The Iraqi aggressors have become allies, and Al Queda in Iraq has been on the run for several months.

In the meantime, the few planned attacks against the Heartland of America have been stopped before the actual occurrence of the attack, which means that American citizens have not been killed.

It seems to me that The American President has been successful in his primary duty, which is to secure and protect Americans against enemies Foreign and Domestic.

In the meantime:

President Bush has made several attempts to provide leadership to both the Conservative and the Liberal bases in America.

When an Education Bill was proposed, President Bush (against the wishes of his Conservative supporters) signed a bill which included the largest increase in federal funding in the history of America. It provided more money toward the Education effort than had been proposed by Democrats.

Democratic Senator Ted Kennedy denigrated the Bush increases in funding, on the basis that HIS bill would have increased Educational funding 'more'.


When the Assault Weapons Ban reached its Sunset Date, President Bush declared that he would NOT veto a bill which made the temporary law permanent even though it has been proven that the law provided no decrease in Gun Crimes. In the actual event, Congress voted NOT to make the law permanent.

Democratic congressmen, and the MSM, have ignored the President's good-faith determination and have instead charged Bush with having "ignored the wishes of The People".


When the question of Illegal Immigrants was brought to a vote in Congress, President Bush (ignoring the wishes of his Conservative Constituency) declared that he would support an "Amnesty Clause" for 12 million Illegal Aliens who had violated our nation's Border Control policy. John ("Just Another Bush") McCain supported that position ... but the bill was defeated by Congress.

McCain vs Bush

It seems to me that George W. Bush has been trying as hard as he could to accomodate Liberal positions on domestic policy, but the Liberals are entirely unwilling to give credit to his attempts.

John McCain has similarly been more than wiling to ignore his Conservative base in catering to the Liberal faction.

I note specifically his "Bipartisan Campaign Reform Act" of 2002 (McCain-Feingold Act). This bill .. now Law, although it is unconstitutional in view of the First Amendment ... disallows ads in favor or against individual political candidates under certain conditions. For example, as a blogger I can't say "Vote for McCain!" (or, alternatively, "Defeat Obama") within x-number of days of the Presidential Election if I have spend more than y-number of somebody else's dollars to establish the (internet) forum under which I deliver this message.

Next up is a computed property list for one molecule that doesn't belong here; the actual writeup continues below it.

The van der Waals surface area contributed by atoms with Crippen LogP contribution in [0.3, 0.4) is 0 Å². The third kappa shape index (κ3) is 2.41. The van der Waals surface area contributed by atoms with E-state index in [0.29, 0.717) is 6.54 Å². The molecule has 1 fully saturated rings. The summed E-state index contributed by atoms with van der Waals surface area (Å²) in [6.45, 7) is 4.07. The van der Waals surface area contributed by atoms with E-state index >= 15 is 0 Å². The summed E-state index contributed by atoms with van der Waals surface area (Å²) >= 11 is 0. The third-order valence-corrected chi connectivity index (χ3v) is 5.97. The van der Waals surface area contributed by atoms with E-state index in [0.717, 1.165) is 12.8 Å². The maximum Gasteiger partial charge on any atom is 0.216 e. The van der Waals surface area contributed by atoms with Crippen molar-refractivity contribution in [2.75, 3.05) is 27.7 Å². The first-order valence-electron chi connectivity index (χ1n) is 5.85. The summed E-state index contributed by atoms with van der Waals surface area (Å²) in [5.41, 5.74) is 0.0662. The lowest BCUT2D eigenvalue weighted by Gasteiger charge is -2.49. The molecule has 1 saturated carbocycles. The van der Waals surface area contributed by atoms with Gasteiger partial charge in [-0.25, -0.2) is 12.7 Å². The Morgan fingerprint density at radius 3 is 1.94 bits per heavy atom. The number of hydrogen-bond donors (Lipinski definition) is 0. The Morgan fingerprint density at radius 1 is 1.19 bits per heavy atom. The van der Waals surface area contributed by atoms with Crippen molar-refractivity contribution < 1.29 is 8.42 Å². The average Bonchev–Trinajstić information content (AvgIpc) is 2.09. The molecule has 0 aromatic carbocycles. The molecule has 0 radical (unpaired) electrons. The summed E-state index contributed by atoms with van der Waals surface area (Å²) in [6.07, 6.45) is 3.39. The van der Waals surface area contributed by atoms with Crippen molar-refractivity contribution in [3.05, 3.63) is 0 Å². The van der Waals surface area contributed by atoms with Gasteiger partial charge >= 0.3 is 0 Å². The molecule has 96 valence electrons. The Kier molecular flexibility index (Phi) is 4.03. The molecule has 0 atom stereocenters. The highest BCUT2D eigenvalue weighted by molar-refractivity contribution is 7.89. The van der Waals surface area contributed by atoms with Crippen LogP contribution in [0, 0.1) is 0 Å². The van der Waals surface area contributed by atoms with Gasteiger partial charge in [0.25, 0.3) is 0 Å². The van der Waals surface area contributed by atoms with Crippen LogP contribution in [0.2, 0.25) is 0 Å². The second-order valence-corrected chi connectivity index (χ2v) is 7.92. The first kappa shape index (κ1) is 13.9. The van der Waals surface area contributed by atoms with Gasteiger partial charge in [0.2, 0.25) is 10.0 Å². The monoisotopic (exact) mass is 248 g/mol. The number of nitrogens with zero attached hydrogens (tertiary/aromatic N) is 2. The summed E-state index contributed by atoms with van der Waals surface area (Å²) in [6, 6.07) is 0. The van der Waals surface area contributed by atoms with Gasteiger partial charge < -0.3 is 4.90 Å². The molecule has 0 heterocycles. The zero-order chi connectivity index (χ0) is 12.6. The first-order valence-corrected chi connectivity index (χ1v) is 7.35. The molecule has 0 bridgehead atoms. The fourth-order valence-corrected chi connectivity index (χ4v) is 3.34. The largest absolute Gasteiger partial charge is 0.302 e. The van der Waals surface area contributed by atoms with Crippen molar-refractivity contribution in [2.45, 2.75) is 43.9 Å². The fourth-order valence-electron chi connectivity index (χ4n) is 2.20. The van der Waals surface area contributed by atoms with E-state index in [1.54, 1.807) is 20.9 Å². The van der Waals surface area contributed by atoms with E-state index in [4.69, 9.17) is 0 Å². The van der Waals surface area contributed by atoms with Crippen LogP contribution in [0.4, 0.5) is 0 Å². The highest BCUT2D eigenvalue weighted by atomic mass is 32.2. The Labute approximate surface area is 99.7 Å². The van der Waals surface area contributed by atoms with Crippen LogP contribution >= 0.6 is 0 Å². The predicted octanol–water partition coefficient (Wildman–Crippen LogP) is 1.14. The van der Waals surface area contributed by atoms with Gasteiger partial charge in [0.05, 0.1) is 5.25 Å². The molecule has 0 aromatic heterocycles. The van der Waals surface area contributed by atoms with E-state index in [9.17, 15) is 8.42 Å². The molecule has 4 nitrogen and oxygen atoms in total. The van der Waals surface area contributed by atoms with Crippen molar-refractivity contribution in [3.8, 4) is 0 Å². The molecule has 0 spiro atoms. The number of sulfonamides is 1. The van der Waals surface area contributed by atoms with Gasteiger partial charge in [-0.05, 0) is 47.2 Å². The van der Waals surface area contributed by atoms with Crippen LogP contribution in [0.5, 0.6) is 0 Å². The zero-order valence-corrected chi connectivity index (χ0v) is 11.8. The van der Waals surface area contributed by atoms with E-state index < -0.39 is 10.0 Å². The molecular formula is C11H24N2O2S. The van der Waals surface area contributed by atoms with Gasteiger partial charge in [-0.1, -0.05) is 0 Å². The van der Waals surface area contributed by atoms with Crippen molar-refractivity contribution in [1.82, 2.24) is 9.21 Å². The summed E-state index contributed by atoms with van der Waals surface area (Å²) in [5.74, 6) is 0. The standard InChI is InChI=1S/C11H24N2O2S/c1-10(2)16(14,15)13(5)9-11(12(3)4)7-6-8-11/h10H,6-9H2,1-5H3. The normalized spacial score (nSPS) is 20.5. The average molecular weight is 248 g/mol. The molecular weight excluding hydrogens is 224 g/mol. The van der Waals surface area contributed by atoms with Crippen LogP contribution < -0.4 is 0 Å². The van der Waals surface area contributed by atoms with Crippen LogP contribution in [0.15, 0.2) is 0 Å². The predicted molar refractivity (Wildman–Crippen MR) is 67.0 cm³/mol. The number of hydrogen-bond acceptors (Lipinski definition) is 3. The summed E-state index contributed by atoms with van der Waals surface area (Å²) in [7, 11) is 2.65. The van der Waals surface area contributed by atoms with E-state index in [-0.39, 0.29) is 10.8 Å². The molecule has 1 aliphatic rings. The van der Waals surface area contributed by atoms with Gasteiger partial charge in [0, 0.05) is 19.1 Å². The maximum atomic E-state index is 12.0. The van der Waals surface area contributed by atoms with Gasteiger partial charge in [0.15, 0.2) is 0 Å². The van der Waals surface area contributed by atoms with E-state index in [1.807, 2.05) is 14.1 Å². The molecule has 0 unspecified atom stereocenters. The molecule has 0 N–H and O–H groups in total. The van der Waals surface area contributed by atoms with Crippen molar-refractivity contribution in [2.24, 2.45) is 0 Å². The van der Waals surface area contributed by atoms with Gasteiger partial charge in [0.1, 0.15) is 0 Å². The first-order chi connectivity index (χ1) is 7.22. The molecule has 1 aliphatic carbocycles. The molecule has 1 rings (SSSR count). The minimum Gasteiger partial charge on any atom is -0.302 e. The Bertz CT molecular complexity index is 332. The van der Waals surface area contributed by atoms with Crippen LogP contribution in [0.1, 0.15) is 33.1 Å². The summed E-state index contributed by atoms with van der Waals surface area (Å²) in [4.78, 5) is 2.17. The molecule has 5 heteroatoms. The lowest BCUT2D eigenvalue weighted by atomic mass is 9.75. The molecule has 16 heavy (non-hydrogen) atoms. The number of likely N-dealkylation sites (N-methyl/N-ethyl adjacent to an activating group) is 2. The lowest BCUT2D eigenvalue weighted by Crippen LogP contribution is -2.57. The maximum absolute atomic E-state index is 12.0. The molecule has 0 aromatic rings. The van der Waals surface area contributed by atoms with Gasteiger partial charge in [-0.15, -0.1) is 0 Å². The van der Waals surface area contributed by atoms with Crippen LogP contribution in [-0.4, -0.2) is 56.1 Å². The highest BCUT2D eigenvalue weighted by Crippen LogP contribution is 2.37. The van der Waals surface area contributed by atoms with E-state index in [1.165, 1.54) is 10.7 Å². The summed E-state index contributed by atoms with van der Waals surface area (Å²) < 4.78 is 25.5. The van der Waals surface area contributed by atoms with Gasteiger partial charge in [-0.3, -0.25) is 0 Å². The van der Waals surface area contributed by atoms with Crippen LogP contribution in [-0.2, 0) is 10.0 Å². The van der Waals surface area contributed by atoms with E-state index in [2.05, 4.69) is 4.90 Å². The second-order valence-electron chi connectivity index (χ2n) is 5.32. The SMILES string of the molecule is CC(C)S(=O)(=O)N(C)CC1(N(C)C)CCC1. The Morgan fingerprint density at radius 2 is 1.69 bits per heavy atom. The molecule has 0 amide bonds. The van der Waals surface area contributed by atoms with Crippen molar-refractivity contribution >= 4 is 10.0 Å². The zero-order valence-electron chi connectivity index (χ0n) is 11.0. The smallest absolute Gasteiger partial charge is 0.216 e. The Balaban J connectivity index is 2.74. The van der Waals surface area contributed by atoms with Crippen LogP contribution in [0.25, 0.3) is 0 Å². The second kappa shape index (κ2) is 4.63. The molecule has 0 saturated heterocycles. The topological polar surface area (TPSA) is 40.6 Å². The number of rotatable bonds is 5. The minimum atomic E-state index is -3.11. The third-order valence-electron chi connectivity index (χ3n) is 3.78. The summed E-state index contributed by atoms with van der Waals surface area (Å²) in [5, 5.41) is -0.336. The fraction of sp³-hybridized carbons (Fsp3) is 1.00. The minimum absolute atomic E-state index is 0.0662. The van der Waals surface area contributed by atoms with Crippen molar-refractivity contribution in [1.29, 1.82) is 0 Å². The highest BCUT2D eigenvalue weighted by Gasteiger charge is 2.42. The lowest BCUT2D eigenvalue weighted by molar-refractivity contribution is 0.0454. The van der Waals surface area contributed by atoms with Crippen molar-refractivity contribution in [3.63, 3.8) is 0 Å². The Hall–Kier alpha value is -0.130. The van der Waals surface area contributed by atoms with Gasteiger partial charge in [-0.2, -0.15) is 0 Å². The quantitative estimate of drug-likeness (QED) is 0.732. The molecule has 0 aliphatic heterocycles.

Sixty day, $200 support, if I read it right. But the numbers don't matter. The thing that matters is that McCain-Feingold could conceivably make me legally liable to restrictions on political speech if I exhorted you not to vote for Obama (or McCain) during a period near Election Day.

That is, I can say anything I want until close to Election Day, and if I have not received contributions to my blog.

I think there is sufficient reason why I would not gladly support McCain over Obama, other than that Obama is so terribly lame and divisive.

Also, I might be considered a "one-issue" voter, considering that Obama is so clearly anti-Second Amendment.

It doesn't matter, really, that McCain-Feingold might restrict my right to political speech, because I sit far below the financial support horizon. I'm not sponsored, so I can say anything I want to.

Still, the point remains that calling John McCain "Just Another Bush" is facetious, because the areas where Bush and McCain agree are those areas where both politicians are reaching out to the Liberal/Democratic policies. And here they are counter to Conservatie political positions.

If the Liberals continue to label McCain "Bush-like" in these areas, they are admitting that they don't dislike McCain because he is like Bush, but because they are anti-Bush, even when Bush (and McCain) agree with Liberal Policy.

That is , they aren't against Bush/McClain because they are too "Bush-like"; they are against Bush/McClain because they are not espoused Liberals.

It's all just politics.

Again in the words of Bugs Bunny: "What A Bunch Of Maroons!"
UPDATED: 13-OCT-2008
Corrected most spelling errors and style inconsistencies.

Added link and context to V.P. Cheney's statement regarding the Bush insistence that "... we have to battle them [the terrorists] overseas so we don't have to battle them here at home." Go back to the original quote, and read the whole transcript of the debate.

Also, I corrected the error in naming Charlie instead of Joe Wilson as a Liberal Fink. (Sorry about that, Charlie.)

Background: Joe Wilson had been sent to investigate the 'rumor' that Iraq had attempted to buy "Yellowcake', a Uranium Ore which could be "... used for making fuel for nuclear power plants and for making nuclear weapons".

Joe Wilson visited Niger and took at face value the assertions of various local coffee-klatch partners that the very idea was preposterous. He returned to America after an extended paid vacation and publically announced that Bush was a liar. And he then wrote a book to expand on the theme.

Recent developments suggest
that Joe Wilson was wrong, and George W. Bush was right.